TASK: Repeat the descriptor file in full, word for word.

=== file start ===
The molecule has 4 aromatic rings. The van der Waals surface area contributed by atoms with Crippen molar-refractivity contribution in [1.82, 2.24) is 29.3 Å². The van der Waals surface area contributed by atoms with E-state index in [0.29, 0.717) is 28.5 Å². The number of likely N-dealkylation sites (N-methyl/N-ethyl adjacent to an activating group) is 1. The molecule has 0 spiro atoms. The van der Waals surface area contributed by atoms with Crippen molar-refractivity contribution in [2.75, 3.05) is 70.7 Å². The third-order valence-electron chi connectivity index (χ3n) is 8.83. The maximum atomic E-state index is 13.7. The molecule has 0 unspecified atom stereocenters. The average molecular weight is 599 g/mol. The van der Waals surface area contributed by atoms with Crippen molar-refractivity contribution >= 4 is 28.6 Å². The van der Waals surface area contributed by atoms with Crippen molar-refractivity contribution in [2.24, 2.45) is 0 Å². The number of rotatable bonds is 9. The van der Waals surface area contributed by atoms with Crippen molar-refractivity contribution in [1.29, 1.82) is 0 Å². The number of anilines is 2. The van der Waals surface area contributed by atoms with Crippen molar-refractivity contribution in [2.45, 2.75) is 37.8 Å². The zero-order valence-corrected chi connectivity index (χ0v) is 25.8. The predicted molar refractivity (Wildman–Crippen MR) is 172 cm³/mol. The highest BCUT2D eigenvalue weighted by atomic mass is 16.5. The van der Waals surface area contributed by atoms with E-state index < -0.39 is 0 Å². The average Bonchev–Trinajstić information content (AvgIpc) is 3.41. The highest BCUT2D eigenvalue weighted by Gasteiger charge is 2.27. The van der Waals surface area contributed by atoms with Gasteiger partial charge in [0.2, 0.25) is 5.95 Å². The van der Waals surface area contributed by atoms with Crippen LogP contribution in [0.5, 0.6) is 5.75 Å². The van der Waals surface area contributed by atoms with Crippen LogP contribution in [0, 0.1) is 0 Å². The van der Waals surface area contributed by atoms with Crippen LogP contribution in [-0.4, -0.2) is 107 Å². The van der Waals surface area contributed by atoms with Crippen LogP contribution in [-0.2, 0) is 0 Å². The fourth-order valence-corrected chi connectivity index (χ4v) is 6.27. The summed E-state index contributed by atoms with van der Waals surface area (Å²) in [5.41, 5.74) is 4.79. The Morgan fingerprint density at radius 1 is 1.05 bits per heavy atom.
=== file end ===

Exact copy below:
The molecule has 4 aromatic rings. The van der Waals surface area contributed by atoms with Crippen molar-refractivity contribution in [1.82, 2.24) is 29.3 Å². The van der Waals surface area contributed by atoms with E-state index in [0.29, 0.717) is 28.5 Å². The number of likely N-dealkylation sites (N-methyl/N-ethyl adjacent to an activating group) is 1. The molecule has 0 spiro atoms. The van der Waals surface area contributed by atoms with Crippen molar-refractivity contribution in [2.75, 3.05) is 70.7 Å². The third-order valence-electron chi connectivity index (χ3n) is 8.83. The maximum atomic E-state index is 13.7. The molecule has 0 unspecified atom stereocenters. The average molecular weight is 599 g/mol. The van der Waals surface area contributed by atoms with Crippen molar-refractivity contribution >= 4 is 28.6 Å². The van der Waals surface area contributed by atoms with Crippen molar-refractivity contribution in [2.24, 2.45) is 0 Å². The number of rotatable bonds is 9. The van der Waals surface area contributed by atoms with Crippen molar-refractivity contribution in [1.29, 1.82) is 0 Å². The number of anilines is 2. The van der Waals surface area contributed by atoms with Crippen molar-refractivity contribution in [2.45, 2.75) is 37.8 Å². The zero-order valence-corrected chi connectivity index (χ0v) is 25.8. The predicted molar refractivity (Wildman–Crippen MR) is 172 cm³/mol. The highest BCUT2D eigenvalue weighted by atomic mass is 16.5. The van der Waals surface area contributed by atoms with E-state index < -0.39 is 0 Å². The average Bonchev–Trinajstić information content (AvgIpc) is 3.41. The highest BCUT2D eigenvalue weighted by Gasteiger charge is 2.27. The van der Waals surface area contributed by atoms with Gasteiger partial charge in [0.2, 0.25) is 5.95 Å². The van der Waals surface area contributed by atoms with Crippen LogP contribution in [0.5, 0.6) is 5.75 Å². The van der Waals surface area contributed by atoms with Crippen LogP contribution in [0, 0.1) is 0 Å². The van der Waals surface area contributed by atoms with Crippen LogP contribution in [-0.4, -0.2) is 107 Å². The van der Waals surface area contributed by atoms with Crippen LogP contribution in [-0.2, 0) is 0 Å². The fourth-order valence-corrected chi connectivity index (χ4v) is 6.27. The summed E-state index contributed by atoms with van der Waals surface area (Å²) in [5.41, 5.74) is 4.79. The Morgan fingerprint density at radius 1 is 1.05 bits per heavy atom.